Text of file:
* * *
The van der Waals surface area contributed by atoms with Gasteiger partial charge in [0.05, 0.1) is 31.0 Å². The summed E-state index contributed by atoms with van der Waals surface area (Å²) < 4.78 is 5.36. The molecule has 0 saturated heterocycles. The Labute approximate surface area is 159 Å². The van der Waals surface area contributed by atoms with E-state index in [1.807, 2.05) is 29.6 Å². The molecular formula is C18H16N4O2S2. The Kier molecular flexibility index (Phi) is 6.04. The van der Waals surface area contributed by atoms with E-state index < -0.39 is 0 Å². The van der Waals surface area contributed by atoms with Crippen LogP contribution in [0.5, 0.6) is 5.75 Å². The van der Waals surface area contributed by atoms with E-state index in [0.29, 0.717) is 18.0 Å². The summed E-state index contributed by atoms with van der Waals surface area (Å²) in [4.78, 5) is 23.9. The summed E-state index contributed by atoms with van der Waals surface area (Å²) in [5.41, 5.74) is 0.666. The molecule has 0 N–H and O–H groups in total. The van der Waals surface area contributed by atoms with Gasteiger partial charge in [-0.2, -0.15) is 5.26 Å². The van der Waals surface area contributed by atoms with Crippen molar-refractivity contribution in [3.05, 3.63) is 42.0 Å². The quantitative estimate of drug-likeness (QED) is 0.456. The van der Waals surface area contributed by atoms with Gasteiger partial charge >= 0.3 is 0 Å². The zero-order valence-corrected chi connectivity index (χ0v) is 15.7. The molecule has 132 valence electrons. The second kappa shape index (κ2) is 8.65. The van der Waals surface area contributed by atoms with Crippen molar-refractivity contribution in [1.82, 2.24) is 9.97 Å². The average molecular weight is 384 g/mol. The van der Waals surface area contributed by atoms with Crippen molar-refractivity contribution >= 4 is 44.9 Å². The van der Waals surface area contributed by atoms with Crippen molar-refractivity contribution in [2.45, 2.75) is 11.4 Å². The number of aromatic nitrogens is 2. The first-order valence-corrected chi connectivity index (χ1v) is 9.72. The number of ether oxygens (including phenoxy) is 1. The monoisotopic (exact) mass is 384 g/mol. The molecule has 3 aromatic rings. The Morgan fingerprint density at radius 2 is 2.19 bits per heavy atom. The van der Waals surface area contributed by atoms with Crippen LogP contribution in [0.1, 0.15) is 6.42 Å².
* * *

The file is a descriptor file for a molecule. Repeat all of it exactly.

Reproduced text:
The van der Waals surface area contributed by atoms with Gasteiger partial charge in [0.05, 0.1) is 31.0 Å². The summed E-state index contributed by atoms with van der Waals surface area (Å²) < 4.78 is 5.36. The molecule has 0 saturated heterocycles. The Labute approximate surface area is 159 Å². The van der Waals surface area contributed by atoms with E-state index in [1.807, 2.05) is 29.6 Å². The molecular formula is C18H16N4O2S2. The Kier molecular flexibility index (Phi) is 6.04. The van der Waals surface area contributed by atoms with E-state index < -0.39 is 0 Å². The van der Waals surface area contributed by atoms with Crippen LogP contribution in [0.5, 0.6) is 5.75 Å². The van der Waals surface area contributed by atoms with E-state index in [0.29, 0.717) is 18.0 Å². The summed E-state index contributed by atoms with van der Waals surface area (Å²) in [4.78, 5) is 23.9. The summed E-state index contributed by atoms with van der Waals surface area (Å²) in [5.41, 5.74) is 0.666. The molecule has 0 N–H and O–H groups in total. The van der Waals surface area contributed by atoms with Gasteiger partial charge in [-0.2, -0.15) is 5.26 Å². The van der Waals surface area contributed by atoms with Crippen molar-refractivity contribution in [3.05, 3.63) is 42.0 Å². The quantitative estimate of drug-likeness (QED) is 0.456. The van der Waals surface area contributed by atoms with Gasteiger partial charge >= 0.3 is 0 Å². The zero-order valence-corrected chi connectivity index (χ0v) is 15.7. The molecule has 132 valence electrons. The second kappa shape index (κ2) is 8.65. The van der Waals surface area contributed by atoms with Crippen molar-refractivity contribution in [1.82, 2.24) is 9.97 Å². The average molecular weight is 384 g/mol. The van der Waals surface area contributed by atoms with Crippen molar-refractivity contribution >= 4 is 44.9 Å². The van der Waals surface area contributed by atoms with Crippen molar-refractivity contribution in [2.45, 2.75) is 11.4 Å². The number of aromatic nitrogens is 2. The first-order valence-corrected chi connectivity index (χ1v) is 9.72. The number of ether oxygens (including phenoxy) is 1. The monoisotopic (exact) mass is 384 g/mol. The molecule has 3 aromatic rings. The Morgan fingerprint density at radius 2 is 2.19 bits per heavy atom. The van der Waals surface area contributed by atoms with Crippen LogP contribution in [0.1, 0.15) is 6.42 Å².